Robert Siegel interviewed Rep. Ron Paul on All Things Considered on Jan. 25. This is an edited transcript of their conversation.
ROBERT SIEGEL: Representative Paul, welcome to the program once again.
REPRESENTATIVE RON PAUL (R-TX): Thank you. Good to be with you.
MR. SIEGEL: This week's release of Mitt Romney's taxes and President Obama's advocacy of a millionaire's tax raise questions about fairness in funding the government. The first question: Do you believe that income derived from dividends interest or capital gains should be taxed at a lower rate than income earned from a salary or commissions?
REP. PAUL: Well, I'd like to have everybody taxed at the same rate, and of course, my goal is to get as close to zero as possible, because there was a time in our history when we didn't have income taxes. But when government takes it upon themselves to do so much, you have to have a tax code. But if you're going to be the policemen of the world and run all these wars, you have to have a tax code. But as far as what the rates should be, I think it should be as low as possible for – for everybody.
MR. SIEGEL: But since we do have a tax system, you would say do away with the preferential rate for investment income?
REP. PAUL: No, I wouldn't do away with it. I would just realize that there's some problems with it. If you want it equitable, we should lower everybody's rate down to the investment rate so it –
MR. SIEGEL: To 15 percent or so.
REP. PAUL: Yeah, I mean if – if the investment rate or the capital gains rate's 15 [percent] and somebody else is paying 30 [percent], I wouldn't go for equity by raising everybody to 30 [percent]; I would want to lower everybody to 15 [percent].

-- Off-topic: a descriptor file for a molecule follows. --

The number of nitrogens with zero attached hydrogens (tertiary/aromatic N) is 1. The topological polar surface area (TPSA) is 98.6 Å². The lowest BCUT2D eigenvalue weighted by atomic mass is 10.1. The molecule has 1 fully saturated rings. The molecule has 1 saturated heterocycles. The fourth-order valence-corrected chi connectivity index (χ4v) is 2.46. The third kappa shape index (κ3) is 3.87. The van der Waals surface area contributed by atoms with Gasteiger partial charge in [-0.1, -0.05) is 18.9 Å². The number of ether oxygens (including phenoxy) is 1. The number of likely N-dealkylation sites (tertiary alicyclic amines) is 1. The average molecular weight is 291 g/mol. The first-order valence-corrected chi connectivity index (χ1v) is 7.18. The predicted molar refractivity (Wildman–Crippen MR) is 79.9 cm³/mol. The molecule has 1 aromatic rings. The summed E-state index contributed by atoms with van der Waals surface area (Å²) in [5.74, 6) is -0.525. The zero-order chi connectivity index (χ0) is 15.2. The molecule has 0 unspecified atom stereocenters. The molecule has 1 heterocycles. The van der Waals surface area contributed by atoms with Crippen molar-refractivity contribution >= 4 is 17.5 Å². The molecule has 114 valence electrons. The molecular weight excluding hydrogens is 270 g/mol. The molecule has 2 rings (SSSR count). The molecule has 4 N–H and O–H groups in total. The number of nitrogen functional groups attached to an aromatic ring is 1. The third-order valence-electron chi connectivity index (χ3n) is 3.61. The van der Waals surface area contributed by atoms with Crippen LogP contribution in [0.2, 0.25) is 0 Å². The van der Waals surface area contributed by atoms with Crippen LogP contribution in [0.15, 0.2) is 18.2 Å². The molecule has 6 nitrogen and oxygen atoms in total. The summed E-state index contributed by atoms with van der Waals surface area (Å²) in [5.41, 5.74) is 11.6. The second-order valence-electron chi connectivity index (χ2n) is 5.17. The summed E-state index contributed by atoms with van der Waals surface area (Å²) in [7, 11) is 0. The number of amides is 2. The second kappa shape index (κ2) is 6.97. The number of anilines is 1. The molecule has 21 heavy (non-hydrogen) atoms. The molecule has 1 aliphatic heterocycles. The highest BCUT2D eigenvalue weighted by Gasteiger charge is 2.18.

MR. SIEGEL: If – you've – you advocate auditing the Federal Reserve. If the Fed were closely audited and overseen by the Congress, why wouldn't it be reasonable for us to expect that more direct political pressure on monetary policy to always produce lower interest rates? Can you imagine the Congress that would say, why don't you raise interest rates already; why don't you make money tougher on people?
REP. PAUL: No, I think you're absolutely right. That's because – that's why I don't want that to happen, because indirectly, that is the case. Presidents have put pressure on the Fed. And there's been statistics that show, in election years, if you have a friendly Fed, they keep interest rates low. So you're right. I don't want the Congress dictating interest rates. I want the market to dictate interest rates by savings –
MR. SIEGEL: But doesn't the proposal to audit the Fed and to be able to get inside the workings of the Fed, doesn't that in fact increase congressional pressure on monetary policy?
REP. PAUL: It can't be any worse than it is right now. But what it would put pressure on is find out how they spend $16 trillion, which they used during the crisis and which banks got benefited and which European banks got benefited and which ones will in the future. Why should their budget be two to three times bigger than the congressional budget and nobody knows what they're doing?
MR. SIEGEL: Everyone else who is still in the Republican race can claim to have won a caucus or a primary but you. What state can you point to down the road which you think, as a sign of the viability of your candidacy, you can win and should win?